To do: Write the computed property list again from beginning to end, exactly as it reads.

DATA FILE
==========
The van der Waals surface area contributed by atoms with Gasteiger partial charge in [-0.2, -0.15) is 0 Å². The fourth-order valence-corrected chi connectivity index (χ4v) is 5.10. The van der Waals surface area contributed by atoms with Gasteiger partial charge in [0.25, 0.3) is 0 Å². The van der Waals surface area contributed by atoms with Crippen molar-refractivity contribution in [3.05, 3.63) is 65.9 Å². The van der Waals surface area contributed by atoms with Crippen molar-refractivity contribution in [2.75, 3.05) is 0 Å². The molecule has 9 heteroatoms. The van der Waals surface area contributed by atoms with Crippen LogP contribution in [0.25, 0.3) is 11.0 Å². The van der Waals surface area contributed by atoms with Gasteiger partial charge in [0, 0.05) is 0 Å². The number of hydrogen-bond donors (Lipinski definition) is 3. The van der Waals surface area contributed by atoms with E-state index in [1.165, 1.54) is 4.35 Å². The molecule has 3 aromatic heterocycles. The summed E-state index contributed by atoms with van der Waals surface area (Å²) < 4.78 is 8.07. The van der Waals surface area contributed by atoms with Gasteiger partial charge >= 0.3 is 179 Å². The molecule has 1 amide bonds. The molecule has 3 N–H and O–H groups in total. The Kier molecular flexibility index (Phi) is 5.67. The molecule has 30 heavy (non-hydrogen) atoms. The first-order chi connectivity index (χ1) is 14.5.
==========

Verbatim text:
The van der Waals surface area contributed by atoms with Gasteiger partial charge in [-0.2, -0.15) is 0 Å². The fourth-order valence-corrected chi connectivity index (χ4v) is 5.10. The van der Waals surface area contributed by atoms with Gasteiger partial charge in [0.25, 0.3) is 0 Å². The van der Waals surface area contributed by atoms with Crippen molar-refractivity contribution in [3.05, 3.63) is 65.9 Å². The van der Waals surface area contributed by atoms with Crippen molar-refractivity contribution in [2.75, 3.05) is 0 Å². The molecule has 9 heteroatoms. The van der Waals surface area contributed by atoms with Crippen LogP contribution in [0.25, 0.3) is 11.0 Å². The van der Waals surface area contributed by atoms with Gasteiger partial charge in [0, 0.05) is 0 Å². The number of hydrogen-bond donors (Lipinski definition) is 3. The van der Waals surface area contributed by atoms with E-state index in [1.165, 1.54) is 4.35 Å². The molecule has 3 aromatic heterocycles. The summed E-state index contributed by atoms with van der Waals surface area (Å²) < 4.78 is 8.07. The van der Waals surface area contributed by atoms with Gasteiger partial charge >= 0.3 is 179 Å². The molecule has 1 amide bonds. The molecule has 3 N–H and O–H groups in total. The Kier molecular flexibility index (Phi) is 5.67. The molecule has 30 heavy (non-hydrogen) atoms. The first-order chi connectivity index (χ1) is 14.5.